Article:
Contrary to persistent rumours, The Dufferin Hotel will continue to cater to the queer community and the bar staff has not been fired, says the hospitality consultant working on the project.
“We’re delighted to be catering to the gay market,” says Gerry Barteluk of Barteluk Hospitality.
But “we’re not going to restrict ourselves to one market,” he adds.
And that has some skeptical about the hotel’s future as a long-time fixture in the queer community.
Barteluk says work is ongoing to upgrade the hotel’s lobby and rooms, while the pub is facing some significant upgrading of its own. It will soon feature a wine bar and tapas menu, he says.
“We’re going full-steam ahead. We’re going to re-do the exterior [and] put a new roof on it,” he says. “There’s lots of things we’re doing.”
All this leaves community activist and author Billeh Nickerson worried the developers are going to slowly try and edge the queer clientele out.
But the Dufferin is a unique part of the city’s queer landscape, he argues. In the past, it’s been a place where edgy artists could perform transgressive material, where strippers and hustlers entertained, where different classes of people could come together.
Now where will the Duff crowd go, he asks.
“Where are we going to get our irony? Where are we going to get our mixed groups? Where are the trannies going to go? Where are the folks who a) can’t afford chi-chi and b) don’t feel part of that” going to go, he asks.
The latest developments seem like a slow closing of a queer landmark, he warns.
Already, much of the entertainment is gone, says bar manager Cary Grant. The karaoke has been cancelled and deejay Tim Chisholm has been cut to Fridays and Saturdays, though the Friday dancers and Paige Turner’s Saturday show remain.
The Duff under its new ownership has lost its edge, says pub regular Michael Buehler.
“People used to go there before because it was edgy,” he says. “There was such a vibe about it. It was like walking into the jungle. You got excited. It was an adventure.
“It’s becoming more and more mainstream. There’s nothing going on anymore, the feel is gone.
“Slowly but surely, the Dufferin is creating less of a comfortable environment for its regular patrons and becoming more attuned to a younger, boisterous, mainstream crowd,” Buehler says.
The pub seems to be catering more to straight youth than the mixed crowd which led to its success as a queer venue, he adds.
Recent postings on squirt.org claimed the entire bar staff had been fired.
Barteluk says that’s not so.
“We’ve had a couple of difficult situations in the bar that had to be rectified,” he says.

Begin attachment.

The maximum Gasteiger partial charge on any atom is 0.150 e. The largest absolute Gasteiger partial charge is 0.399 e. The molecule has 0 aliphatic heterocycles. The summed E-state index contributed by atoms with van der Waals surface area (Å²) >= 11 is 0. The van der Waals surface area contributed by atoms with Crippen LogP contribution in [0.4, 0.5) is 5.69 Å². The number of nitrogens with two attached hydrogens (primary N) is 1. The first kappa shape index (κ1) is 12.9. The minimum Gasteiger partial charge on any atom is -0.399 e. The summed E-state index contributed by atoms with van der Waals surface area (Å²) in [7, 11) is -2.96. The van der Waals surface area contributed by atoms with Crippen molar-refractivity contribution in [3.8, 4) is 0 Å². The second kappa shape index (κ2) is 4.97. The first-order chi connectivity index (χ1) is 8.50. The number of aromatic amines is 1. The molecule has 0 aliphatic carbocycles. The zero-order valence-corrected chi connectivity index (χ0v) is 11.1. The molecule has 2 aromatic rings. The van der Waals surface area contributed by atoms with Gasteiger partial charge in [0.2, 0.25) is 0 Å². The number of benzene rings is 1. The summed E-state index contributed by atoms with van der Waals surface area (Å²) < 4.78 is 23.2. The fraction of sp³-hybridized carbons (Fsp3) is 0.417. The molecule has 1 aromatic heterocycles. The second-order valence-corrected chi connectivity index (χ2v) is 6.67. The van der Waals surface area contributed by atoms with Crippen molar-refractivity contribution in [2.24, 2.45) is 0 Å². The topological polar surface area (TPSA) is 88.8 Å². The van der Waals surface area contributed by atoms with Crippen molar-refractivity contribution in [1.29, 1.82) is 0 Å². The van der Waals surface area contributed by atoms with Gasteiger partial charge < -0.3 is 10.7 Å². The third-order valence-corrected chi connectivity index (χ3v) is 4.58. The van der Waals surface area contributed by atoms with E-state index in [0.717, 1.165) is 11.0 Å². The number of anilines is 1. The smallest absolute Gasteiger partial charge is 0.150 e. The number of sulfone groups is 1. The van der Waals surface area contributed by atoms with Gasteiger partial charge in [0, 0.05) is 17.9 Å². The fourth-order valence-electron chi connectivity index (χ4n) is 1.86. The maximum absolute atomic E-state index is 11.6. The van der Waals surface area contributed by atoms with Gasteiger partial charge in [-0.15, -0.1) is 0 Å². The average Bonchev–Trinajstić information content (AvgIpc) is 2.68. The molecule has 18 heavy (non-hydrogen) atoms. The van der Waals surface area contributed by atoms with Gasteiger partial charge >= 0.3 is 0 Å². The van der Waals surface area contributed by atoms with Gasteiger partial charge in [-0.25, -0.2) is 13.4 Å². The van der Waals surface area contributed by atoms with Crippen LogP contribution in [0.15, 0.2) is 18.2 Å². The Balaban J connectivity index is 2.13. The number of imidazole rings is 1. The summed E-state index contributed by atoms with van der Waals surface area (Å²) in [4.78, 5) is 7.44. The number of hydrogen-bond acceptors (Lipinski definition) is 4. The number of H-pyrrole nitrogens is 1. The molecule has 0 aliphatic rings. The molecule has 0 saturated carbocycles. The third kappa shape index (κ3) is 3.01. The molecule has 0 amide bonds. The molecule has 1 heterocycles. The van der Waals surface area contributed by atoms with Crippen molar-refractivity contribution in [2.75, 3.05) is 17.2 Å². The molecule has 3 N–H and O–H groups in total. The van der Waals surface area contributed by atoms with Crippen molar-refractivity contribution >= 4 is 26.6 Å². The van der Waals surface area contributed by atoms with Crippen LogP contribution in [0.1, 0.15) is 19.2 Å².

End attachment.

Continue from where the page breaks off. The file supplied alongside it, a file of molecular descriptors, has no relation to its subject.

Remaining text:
Grant confirms that several staff members have been let go, but cannot explain further.
Even as changes occur inside the building, city planner Michael Gordon says there have been no new development permit applications for the site.
“There were discussions about a year ago about what would be possible at that site,” he notes. Prior to its sale in mid-2005, the property was the subject of development inquiries at city hall and developers interested in the site have since been meeting with city officials.
The area around the Dufferin is showing strong condominium development and any changes at the site would have to incorporate mixed uses including commercial space at twice the land area, Gordon told Xtra West.
“I would be in the loop if there were developments,” he says.
Gordon finds the change of the pub to include a wine bar and tapas curious. He wonders if it will appeal to the current regulars.
“I’ll be fascinated to see where that crowd goes,” he says.
Dufferin regular Bryan Piche doesn’t think the clientele will be easily moved from their barstools.
“It’s never going to work,” he says. “They can build this place up but the clientele is going to remain. They can try what they want.
“I think it’s bullshit,” he adds. “They should leave it like it is.”
“Even if they are serving the community, they’re not giving anything back,” Nickerson notes. “That’s my despair right now.”
More than a year ago, one of the hotel’s string of recent managers, Marty Walsh, told Xtra West that the hotel’s former owner, Nizar Solehdin, was committed to the community.
Solehdin then sold the property.
For the buyers, the purchase seems to have paid off since property values in the area are rising as development continues unabated.
Two years ago, the property was valued at just under $2.77 million. According to records at city hall, it is now worth $5.3 million.
The Dufferin is now registered as owned by Milgate Holdings of Burnaby, which provincial corporate registry records show as being incorporated in April of last year. Only one director is listed: Nichele Guerrino.
Though a number of queer travel sites still list the hotel as gay-friendly, the hotel’s own site makes no mention of it serving the queer community.